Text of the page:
Securities Commission Malaysia – World Bank – IOSCO Asia Pacific Hub Conference 2019
29 April 2019   |   By : Datuk Syed Zaid Albar, Chairman, Securities Commission Malaysia

KEYNOTE ADDRESS BY
DATUK SYED ZAID ALBAR
CHAIRMAN, SECURITIES COMMISSION MALAYSIA
Securities Commission Malaysia – World Bank – IOSCO Asia Pacific Hub Conference 2019
Monday, 29 April 2019
“Islamic Finance: A Catalyst for Financial Inclusion”

 

Dr. Firas Raad, World Bank Country Manager Malaysia
Distinguished guests,
Members of the media,
Ladies and gentlemen,

1.

Assalamualaikum warahmatullahi wabarakatuh and a very good morning. I bid you a warm welcome to the Securities Commission (SC) Malaysia – World Bank – IOSCO Asia Pacific Hub Conference 2019. This is the third joint annual conference for the SC and the World Bank, and the second together with the IOSCO Asia Pacific Hub, on Islamic finance.

2. To the World Bank, we greatly appreciate your continued collaboration with the SC in making this conference a success, as well as our mutual cooperation towards Islamic finance development.
3. The SC is also pleased to collaborate with the IOSCO Asia Pacific Hub in building regional capacity in Islamic finance. As many of you know, the IOSCO Hub in Kuala Lumpur is the only regional office outside its Madrid headquarters.
4. To our esteemed speakers and all the participants, I would like to thank you for gracing this event with your presence. And to our foreign guests, including regulators from across the world, I would like to wish you “selamat datang” to Malaysia. I must say, I am delighted to see such a large audience before me here this morning, as it reaffirms a growing and sustained interest in Islamic finance.
5. As a global thought leadership platform, I am well aware of the impact and successes that this event has achieved in highlighting practical solutions using Islamic finance. It is SC’s fervent hope that this conference will continue to serve as a leading platform to raise awareness on the universal value propositions of Islamic finance and broaden its reach globally.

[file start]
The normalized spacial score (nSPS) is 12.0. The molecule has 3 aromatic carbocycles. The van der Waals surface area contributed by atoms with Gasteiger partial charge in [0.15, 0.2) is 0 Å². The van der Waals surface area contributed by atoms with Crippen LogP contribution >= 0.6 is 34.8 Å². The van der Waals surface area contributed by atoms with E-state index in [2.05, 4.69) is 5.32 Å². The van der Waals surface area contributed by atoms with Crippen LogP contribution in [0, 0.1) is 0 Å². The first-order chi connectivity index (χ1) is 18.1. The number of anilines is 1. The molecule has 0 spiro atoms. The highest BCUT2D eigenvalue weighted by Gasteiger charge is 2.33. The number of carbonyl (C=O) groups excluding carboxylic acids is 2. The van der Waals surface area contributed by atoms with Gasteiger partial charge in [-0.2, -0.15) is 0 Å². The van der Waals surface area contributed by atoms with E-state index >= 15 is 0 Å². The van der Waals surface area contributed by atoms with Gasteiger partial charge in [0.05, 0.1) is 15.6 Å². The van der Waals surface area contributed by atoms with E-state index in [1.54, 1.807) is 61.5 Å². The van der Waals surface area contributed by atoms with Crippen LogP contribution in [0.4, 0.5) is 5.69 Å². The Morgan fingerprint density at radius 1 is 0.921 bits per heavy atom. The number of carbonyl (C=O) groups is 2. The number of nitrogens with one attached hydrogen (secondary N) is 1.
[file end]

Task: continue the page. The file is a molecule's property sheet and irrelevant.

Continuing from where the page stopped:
6. This year’s theme, ‘Islamic Finance: A Catalyst for Financial Inclusion’, aptly highlights the immense challenge that we face globally and the promise that Islamic financial products and services hold for a shared and better future.
Greater financial inclusion for shared prosperity
Ladies and gentlemen,
7. Providing access to financial services is a universally shared vision for all nations, including Islamic countries. This is a basic requirement that defines our modern day society. However, in reality, access to financial services is neither uniform nor consistent.
8. The inability to access, in some cases, the most basic of financial products and services prevents some segments of a country’s population from fully participating in its growth and prosperity. It translates into costs for the nation as inequalities in terms of opportunities and wealth can hinder economic growth; instead of reaching its optimal potential.
9. This is why financial inclusion is quintessential. It remains a priority in the global reform agenda given its significance in stimulating growth and employment, and poverty reduction. It also enables shared prosperity for all segments of society, leading to better social well-being.